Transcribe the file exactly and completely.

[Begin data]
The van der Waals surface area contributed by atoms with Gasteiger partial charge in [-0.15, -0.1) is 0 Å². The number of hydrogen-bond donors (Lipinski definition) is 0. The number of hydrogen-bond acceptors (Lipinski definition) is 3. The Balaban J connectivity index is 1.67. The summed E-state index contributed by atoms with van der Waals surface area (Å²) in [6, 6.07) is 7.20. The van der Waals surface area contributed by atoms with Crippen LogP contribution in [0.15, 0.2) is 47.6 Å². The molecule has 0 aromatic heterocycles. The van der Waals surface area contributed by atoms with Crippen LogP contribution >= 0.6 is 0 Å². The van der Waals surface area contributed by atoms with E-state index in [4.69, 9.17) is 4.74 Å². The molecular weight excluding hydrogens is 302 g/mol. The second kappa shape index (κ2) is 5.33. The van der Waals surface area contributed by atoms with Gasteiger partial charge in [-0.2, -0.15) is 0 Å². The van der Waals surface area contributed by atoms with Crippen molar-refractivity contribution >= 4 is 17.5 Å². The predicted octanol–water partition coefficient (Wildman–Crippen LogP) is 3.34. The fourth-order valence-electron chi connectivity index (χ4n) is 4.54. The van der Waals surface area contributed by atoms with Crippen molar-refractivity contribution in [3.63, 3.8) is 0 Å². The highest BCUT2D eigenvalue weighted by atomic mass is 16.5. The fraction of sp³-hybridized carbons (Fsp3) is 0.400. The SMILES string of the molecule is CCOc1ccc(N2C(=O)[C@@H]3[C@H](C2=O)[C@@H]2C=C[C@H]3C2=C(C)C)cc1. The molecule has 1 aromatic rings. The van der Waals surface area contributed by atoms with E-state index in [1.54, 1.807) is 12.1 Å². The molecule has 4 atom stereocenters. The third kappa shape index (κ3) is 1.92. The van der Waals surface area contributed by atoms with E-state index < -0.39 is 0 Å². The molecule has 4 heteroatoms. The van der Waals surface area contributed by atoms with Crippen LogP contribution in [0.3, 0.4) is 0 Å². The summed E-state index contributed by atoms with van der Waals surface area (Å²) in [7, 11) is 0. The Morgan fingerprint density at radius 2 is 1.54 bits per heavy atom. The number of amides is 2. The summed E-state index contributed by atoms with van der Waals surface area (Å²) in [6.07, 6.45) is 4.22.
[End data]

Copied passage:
The van der Waals surface area contributed by atoms with Gasteiger partial charge in [-0.15, -0.1) is 0 Å². The number of hydrogen-bond donors (Lipinski definition) is 0. The number of hydrogen-bond acceptors (Lipinski definition) is 3. The Balaban J connectivity index is 1.67. The summed E-state index contributed by atoms with van der Waals surface area (Å²) in [6, 6.07) is 7.20. The van der Waals surface area contributed by atoms with Crippen LogP contribution in [0.15, 0.2) is 47.6 Å². The molecule has 0 aromatic heterocycles. The van der Waals surface area contributed by atoms with Crippen LogP contribution >= 0.6 is 0 Å². The van der Waals surface area contributed by atoms with E-state index in [4.69, 9.17) is 4.74 Å². The molecular weight excluding hydrogens is 302 g/mol. The second kappa shape index (κ2) is 5.33. The van der Waals surface area contributed by atoms with Gasteiger partial charge in [-0.2, -0.15) is 0 Å². The van der Waals surface area contributed by atoms with Crippen molar-refractivity contribution >= 4 is 17.5 Å². The predicted octanol–water partition coefficient (Wildman–Crippen LogP) is 3.34. The fourth-order valence-electron chi connectivity index (χ4n) is 4.54. The van der Waals surface area contributed by atoms with Crippen molar-refractivity contribution in [3.63, 3.8) is 0 Å². The highest BCUT2D eigenvalue weighted by atomic mass is 16.5. The fraction of sp³-hybridized carbons (Fsp3) is 0.400. The SMILES string of the molecule is CCOc1ccc(N2C(=O)[C@@H]3[C@H](C2=O)[C@@H]2C=C[C@H]3C2=C(C)C)cc1. The molecule has 1 aromatic rings. The van der Waals surface area contributed by atoms with E-state index in [1.54, 1.807) is 12.1 Å². The molecule has 4 atom stereocenters. The third kappa shape index (κ3) is 1.92. The van der Waals surface area contributed by atoms with E-state index < -0.39 is 0 Å². The molecule has 4 heteroatoms. The van der Waals surface area contributed by atoms with Crippen LogP contribution in [0.3, 0.4) is 0 Å². The summed E-state index contributed by atoms with van der Waals surface area (Å²) in [7, 11) is 0. The Morgan fingerprint density at radius 2 is 1.54 bits per heavy atom. The number of amides is 2. The summed E-state index contributed by atoms with van der Waals surface area (Å²) in [6.07, 6.45) is 4.22.